2 The Teleological Argument (Psalm 19:1)

The Teleological argument simply stated is ‘if there is found order and useful arrangement, then there is an intelligent and thoughtful designer behind the cause’. It cannot be disputed when looking at the universe that it has an order and a useful purpose. In other words the order of the universe is to preserve life. If the order of the universe were off even by a little life on earth would cease to exist. Dr. Walter Bradley, Professor of mechanical engineering at Texas A&M University, gives three pillars to the teleological argument. He says: “Evidence for design comes from three sources: (1) the simple mathematical form that nature takes; (2) the coincidence that the universal constants are exactly what they need to be to support life of any type on this planet; and (3) the coincidence that the initial conditions in many different situations are also critical and happen to have been exactly what they needed to be for the universe and life to come into being”. Astrophysicist Paul Davies in his book Superforce (1984) says this regarding Evidence for Design: “The equations of physics have in them incredible simplicity, elegance, and beauty. That in itself is sufficient to prove to me that there must be a God who is responsible for these laws and responsible for the universe”. And John Wheeler, Princeton University professor of physics (Reader’s Digest, Sept., 1986) said “Slight variations in physical laws such as gravity or electromagnetism would make life impossible . . . the necessity to produce life lies at the center of the universe’s whole machinery and design”, and Even The well known atheist J.L. Mackie (Miracle of Theism, p.141) said “There is only one actual universe, with a unique set of basic materials and physical constants, and it is therefore surprising that the elements of this unique set-up are just right for life when they might easily have been wrong. This is not made less surprising by the fact that if it had not been so, no one would have been here to be surprised. We can properly envision and consider alternative possibilities which do not include our being there to experience them.” So what does this argument prove? It proves that the conditions on earth that support life are unique in all the universe as we know it, and that unique and delicate condition could only have come together from the hands of a master craftsman. Moreover, if we already proved that nothing comes from nothing, then that master craftsman needs to be God.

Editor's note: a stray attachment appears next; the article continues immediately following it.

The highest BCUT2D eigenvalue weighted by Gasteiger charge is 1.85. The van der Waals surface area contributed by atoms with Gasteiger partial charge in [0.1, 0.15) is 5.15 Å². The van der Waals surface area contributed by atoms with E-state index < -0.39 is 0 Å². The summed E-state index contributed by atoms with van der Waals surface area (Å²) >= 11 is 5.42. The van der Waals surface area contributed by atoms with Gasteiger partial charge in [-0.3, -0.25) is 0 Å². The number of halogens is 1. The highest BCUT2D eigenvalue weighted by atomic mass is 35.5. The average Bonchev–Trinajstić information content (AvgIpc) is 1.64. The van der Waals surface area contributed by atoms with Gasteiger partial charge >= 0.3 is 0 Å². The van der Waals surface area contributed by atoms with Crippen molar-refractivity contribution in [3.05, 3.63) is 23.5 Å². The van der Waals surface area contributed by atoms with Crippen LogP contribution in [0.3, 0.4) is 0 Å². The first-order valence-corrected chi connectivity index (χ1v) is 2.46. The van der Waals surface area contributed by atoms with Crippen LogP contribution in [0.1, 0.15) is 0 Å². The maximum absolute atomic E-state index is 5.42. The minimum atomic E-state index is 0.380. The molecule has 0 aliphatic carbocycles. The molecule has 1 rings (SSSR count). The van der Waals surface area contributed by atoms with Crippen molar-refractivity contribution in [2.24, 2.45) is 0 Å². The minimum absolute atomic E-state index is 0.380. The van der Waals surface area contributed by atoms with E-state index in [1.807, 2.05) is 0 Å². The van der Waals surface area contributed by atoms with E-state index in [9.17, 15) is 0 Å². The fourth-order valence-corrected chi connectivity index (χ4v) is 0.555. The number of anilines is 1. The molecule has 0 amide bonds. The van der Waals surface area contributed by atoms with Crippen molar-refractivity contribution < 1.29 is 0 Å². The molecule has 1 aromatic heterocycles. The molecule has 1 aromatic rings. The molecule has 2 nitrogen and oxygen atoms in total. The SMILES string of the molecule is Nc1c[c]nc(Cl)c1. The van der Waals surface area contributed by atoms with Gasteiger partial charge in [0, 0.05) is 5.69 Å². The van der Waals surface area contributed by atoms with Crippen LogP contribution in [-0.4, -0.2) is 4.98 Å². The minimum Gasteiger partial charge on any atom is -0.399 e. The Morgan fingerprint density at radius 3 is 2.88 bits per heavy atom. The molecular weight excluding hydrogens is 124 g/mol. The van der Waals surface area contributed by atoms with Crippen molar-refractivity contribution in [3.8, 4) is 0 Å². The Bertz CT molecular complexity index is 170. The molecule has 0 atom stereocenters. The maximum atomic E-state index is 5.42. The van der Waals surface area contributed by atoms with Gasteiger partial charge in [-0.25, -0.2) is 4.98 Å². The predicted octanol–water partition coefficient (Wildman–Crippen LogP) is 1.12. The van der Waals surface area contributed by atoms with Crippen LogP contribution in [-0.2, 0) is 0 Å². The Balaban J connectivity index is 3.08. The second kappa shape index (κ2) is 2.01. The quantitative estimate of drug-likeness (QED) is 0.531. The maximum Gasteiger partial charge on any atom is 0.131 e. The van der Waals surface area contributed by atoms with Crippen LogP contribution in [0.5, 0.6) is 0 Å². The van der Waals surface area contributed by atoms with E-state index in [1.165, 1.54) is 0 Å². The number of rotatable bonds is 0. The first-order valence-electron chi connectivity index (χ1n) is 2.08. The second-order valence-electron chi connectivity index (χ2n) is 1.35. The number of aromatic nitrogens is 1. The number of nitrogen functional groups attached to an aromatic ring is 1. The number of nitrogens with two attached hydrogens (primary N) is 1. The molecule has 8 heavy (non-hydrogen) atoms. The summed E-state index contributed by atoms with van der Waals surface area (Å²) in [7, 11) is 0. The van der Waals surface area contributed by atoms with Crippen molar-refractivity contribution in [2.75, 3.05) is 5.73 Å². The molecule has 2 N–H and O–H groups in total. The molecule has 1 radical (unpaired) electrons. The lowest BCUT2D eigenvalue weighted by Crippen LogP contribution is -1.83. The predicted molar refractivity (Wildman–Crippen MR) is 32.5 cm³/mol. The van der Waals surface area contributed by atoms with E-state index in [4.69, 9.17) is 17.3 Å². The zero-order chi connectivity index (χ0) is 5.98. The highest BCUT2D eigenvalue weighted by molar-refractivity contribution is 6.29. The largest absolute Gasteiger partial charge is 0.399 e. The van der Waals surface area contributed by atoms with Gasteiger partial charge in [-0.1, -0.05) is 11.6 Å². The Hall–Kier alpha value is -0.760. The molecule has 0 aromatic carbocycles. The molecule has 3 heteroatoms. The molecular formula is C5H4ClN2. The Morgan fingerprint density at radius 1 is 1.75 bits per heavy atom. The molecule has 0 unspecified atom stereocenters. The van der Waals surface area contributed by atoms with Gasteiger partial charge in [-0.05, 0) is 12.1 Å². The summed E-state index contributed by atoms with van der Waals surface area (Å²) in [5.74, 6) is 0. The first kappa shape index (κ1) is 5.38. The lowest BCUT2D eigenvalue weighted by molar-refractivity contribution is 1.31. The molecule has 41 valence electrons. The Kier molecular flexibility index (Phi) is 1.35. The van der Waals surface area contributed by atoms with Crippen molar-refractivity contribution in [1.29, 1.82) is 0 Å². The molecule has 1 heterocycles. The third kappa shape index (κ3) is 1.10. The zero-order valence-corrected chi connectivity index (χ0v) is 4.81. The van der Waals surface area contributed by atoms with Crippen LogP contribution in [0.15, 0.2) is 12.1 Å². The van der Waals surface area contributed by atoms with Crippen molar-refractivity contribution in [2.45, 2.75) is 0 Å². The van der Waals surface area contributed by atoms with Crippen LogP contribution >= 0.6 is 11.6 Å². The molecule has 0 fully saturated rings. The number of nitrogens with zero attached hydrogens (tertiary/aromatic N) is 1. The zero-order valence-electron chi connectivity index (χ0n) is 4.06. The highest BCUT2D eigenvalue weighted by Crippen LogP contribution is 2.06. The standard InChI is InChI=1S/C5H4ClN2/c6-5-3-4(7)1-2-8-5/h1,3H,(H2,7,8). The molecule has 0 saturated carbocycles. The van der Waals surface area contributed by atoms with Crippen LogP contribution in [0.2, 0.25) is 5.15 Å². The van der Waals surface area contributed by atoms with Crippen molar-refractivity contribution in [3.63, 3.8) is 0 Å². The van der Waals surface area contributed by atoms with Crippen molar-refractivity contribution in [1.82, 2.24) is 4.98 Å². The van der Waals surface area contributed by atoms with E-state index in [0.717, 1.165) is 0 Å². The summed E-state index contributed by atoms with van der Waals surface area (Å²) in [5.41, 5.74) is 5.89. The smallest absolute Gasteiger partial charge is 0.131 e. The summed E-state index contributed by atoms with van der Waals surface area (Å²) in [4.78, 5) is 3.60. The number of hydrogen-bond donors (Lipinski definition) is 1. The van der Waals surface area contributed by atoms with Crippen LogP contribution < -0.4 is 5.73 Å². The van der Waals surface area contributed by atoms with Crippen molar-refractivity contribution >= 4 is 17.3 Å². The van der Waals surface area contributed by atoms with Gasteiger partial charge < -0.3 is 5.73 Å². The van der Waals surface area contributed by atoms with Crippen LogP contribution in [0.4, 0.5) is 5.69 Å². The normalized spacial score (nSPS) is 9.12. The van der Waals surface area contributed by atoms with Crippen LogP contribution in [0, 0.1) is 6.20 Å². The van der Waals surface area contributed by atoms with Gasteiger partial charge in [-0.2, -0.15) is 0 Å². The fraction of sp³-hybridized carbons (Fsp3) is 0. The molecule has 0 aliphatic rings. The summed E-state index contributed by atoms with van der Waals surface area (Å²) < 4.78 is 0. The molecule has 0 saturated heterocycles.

3 The Anthropological Argument

The Anthropological is sometimes called the Moral argument simply stated is ‘every man has a sense of right and wrong, then there must be a standard that we are comparing our actions by”. Hoeksema presents the argument like this: “Every man has a sense of obligation, of what is right and wrong, together with an undeniable feeling of responsibility to do what is right and a sense of self-condemnation when he commits what is evil… This presupposes that there is a speaker, and moreover, one that is Lord and Sovereign.” Paul hints at this argument in Romans 1:19-32. So what does this argument prove? It shows that if there is a law written in our hearts then there must be a lawgiver.